Sauces are a great way to elevate just about any dish; add butter to many and you will knock it out of the park. Butter makes everything better. Butter has been used in French cuisine since around the Middle Ages and was once known as the poor people’s fat. We use butter in cooking and baking for the moisture, flavor, and of course, fat content. It helps breads, pastries, and cookies to rise, and gives food a richer texture.
When we talk about texture, we talk about mouthfeel. The way food feels with each and every bite. The use of butter in pastry or other baking recipes is completely different from its use in savory dishes. Savory dishes use butter as an emulsifier, as in a sauce. Sometimes a knob of butter will be added to a dish right before serving. This is to create a rich and silky finish to coat the dish with and to thicken the juices into a quick pan sauce.
When just a few pats of butter won’t do for your dish, that is when you can create sauces such as Beurre Blanc, an Herb Sauce, or perhaps you need a Hollandaise or Bearnaise Sauce. The extra steps you take will make your dishes stand out even more. One such sauce is the butter-enriched red wine butter sauce known as Beurre Rouge.
Beurre Rouge is a French butter sauce that literally translates to red butter. It was created by accident when a French chef was trying to prepare bearnaise sauce and forgot to add in tarragon and egg yolk. The recipe is the same base as Beurre Blanc but substitutes red wine for white wine. The cooking time will be the same with a red wine reduction and then whisk in the cubes of cold butter. This is a rich sauce that will pair well with most fish and seafood dishes – because of the richness from the red wine, it would be a perfect accompaniment for steak.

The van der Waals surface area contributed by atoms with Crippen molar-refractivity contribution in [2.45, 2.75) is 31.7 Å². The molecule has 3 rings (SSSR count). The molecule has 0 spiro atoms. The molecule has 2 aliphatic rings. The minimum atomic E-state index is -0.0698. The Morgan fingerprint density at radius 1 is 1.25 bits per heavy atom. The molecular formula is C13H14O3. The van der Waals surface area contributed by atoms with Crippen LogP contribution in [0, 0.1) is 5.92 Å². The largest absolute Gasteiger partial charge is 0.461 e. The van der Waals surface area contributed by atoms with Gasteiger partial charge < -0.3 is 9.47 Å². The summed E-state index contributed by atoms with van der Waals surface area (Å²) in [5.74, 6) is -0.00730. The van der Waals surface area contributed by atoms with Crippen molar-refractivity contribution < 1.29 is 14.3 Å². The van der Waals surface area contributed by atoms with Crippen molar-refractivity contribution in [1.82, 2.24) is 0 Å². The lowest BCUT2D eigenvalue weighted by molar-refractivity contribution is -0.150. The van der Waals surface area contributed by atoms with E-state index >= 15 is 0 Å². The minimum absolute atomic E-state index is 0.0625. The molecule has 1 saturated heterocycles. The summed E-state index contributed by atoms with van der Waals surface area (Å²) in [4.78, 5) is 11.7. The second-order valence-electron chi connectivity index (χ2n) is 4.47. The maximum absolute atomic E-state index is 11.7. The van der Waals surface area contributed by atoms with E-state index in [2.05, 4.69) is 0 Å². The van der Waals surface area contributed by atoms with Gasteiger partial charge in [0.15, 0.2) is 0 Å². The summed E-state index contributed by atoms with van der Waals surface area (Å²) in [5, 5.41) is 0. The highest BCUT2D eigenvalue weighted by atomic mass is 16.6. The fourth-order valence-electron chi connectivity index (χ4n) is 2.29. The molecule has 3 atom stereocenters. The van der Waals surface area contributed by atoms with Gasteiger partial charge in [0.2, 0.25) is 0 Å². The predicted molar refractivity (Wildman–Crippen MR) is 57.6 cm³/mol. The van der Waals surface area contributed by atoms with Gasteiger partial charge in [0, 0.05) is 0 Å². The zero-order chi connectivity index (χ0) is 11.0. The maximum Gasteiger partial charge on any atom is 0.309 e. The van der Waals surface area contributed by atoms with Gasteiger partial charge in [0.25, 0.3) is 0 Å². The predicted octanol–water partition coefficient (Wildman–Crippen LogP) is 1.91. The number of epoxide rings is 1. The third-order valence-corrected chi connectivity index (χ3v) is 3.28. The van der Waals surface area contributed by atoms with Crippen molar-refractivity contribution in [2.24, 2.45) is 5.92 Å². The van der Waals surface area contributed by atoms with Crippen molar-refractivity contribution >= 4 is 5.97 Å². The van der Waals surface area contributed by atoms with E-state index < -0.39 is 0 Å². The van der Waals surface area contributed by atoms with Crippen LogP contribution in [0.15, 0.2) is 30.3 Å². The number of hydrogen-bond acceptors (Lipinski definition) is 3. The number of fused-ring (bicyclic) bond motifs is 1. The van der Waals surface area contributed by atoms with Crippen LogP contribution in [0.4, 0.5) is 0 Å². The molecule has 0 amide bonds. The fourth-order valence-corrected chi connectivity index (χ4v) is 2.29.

When making Beurre Rouge, you should use a dry red wine such as Cabernet Sauvignon or perhaps a Zinfandel. The sauce should be a dark yet rich color of red and you can achieve that by using a young dry red wine. The sauce may trace its origins to classic French cuisine but that doesn’t mean you can’t enhance the flavors by introducing additional fresh herbs or spices.
Try out any combination of flavors in your sauce or you can give these classics a try.
- Fresh parsley, fresh thyme, and fresh oregano
- Fresh tarragon for a salmon or veal dish
- Fresh garlic and a mix of fresh herbs
- Fresh rosemary and garlic
- Use pomegranate in place of the red wine for an alcohol-free beurre rouge sauce.
- 8 ounces of red wine
- 1.5 ounces of dry red wine vinegar
- 1 ounce of shallots, chopped
- 1 pound cold unsalted butter, cut into cubes
- Salt to taste
- Place the wine, vinegar, and shallots in a saucepan on medium heat. Reduce until about 1 ounce of liquid is left.
- Add the cubed butter to the hot liquid. Set pan over medium-high heat and whisk. When the butter is melted and begins to incorporate, remove from heat and continue to whip until the sauce becomes smooth and shiny.
- Adjust seasoning and add salt to taste.
- The sauce should be kept warm and not hot. You may need to whisk the sauce every now and then so it keeps its consistency.
- Make sure the butter is hard and cold. If you use soft butter, it will be more difficult to achieve an emulsion.
- Traditional French cuisine says to strain the sauce to remove the shallots but you can leave them in.
- If you see that the sauce is beginning to bubble or break, reduce heat or remove it altogether. The carry-over heat will still allow the butter to melt.
- Add a small amount of cream to the sauce to help stabilize it and keep it from breaking. This will also add to the creaminess of the sauce.
- Eating Your Way Through Las Vegas: 10 Restaurants to Check Out
- The Ultimate Sweet Potato Guide: History, Facts, and Recipes
- How To Make a Hearty and Delicious Brunswick Stew
- The 21 Best Halloween Cocktails for Getting Your Boo-ze On
- 5 Easy Ways To Elevate Your Pasta Sauce